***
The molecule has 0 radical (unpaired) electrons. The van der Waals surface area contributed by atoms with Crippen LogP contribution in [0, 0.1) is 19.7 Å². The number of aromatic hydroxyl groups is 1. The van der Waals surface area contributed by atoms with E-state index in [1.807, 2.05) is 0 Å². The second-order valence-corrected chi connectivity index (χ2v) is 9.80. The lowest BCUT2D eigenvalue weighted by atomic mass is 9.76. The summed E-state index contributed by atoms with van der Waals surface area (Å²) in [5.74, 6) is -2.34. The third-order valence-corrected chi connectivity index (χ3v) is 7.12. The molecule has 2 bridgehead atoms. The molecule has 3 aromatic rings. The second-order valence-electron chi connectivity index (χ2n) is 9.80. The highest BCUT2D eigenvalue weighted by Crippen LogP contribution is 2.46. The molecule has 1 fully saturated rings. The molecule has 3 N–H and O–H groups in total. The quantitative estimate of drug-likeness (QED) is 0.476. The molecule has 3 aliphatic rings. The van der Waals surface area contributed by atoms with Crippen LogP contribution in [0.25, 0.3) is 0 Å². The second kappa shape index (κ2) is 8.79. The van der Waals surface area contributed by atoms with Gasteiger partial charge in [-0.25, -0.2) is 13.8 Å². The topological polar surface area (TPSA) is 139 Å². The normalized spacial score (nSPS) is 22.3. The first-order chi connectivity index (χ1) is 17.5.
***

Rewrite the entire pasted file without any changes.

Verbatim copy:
The molecule has 0 radical (unpaired) electrons. The van der Waals surface area contributed by atoms with Crippen LogP contribution in [0, 0.1) is 19.7 Å². The number of aromatic hydroxyl groups is 1. The van der Waals surface area contributed by atoms with E-state index in [1.807, 2.05) is 0 Å². The second-order valence-corrected chi connectivity index (χ2v) is 9.80. The lowest BCUT2D eigenvalue weighted by atomic mass is 9.76. The summed E-state index contributed by atoms with van der Waals surface area (Å²) in [5.74, 6) is -2.34. The third-order valence-corrected chi connectivity index (χ3v) is 7.12. The molecule has 2 bridgehead atoms. The molecule has 3 aromatic rings. The second-order valence-electron chi connectivity index (χ2n) is 9.80. The highest BCUT2D eigenvalue weighted by Crippen LogP contribution is 2.46. The molecule has 1 fully saturated rings. The molecule has 3 N–H and O–H groups in total. The quantitative estimate of drug-likeness (QED) is 0.476. The molecule has 3 aliphatic rings. The van der Waals surface area contributed by atoms with Crippen LogP contribution in [0.25, 0.3) is 0 Å². The second kappa shape index (κ2) is 8.79. The van der Waals surface area contributed by atoms with Gasteiger partial charge in [-0.25, -0.2) is 13.8 Å². The topological polar surface area (TPSA) is 139 Å². The normalized spacial score (nSPS) is 22.3. The first-order chi connectivity index (χ1) is 17.5.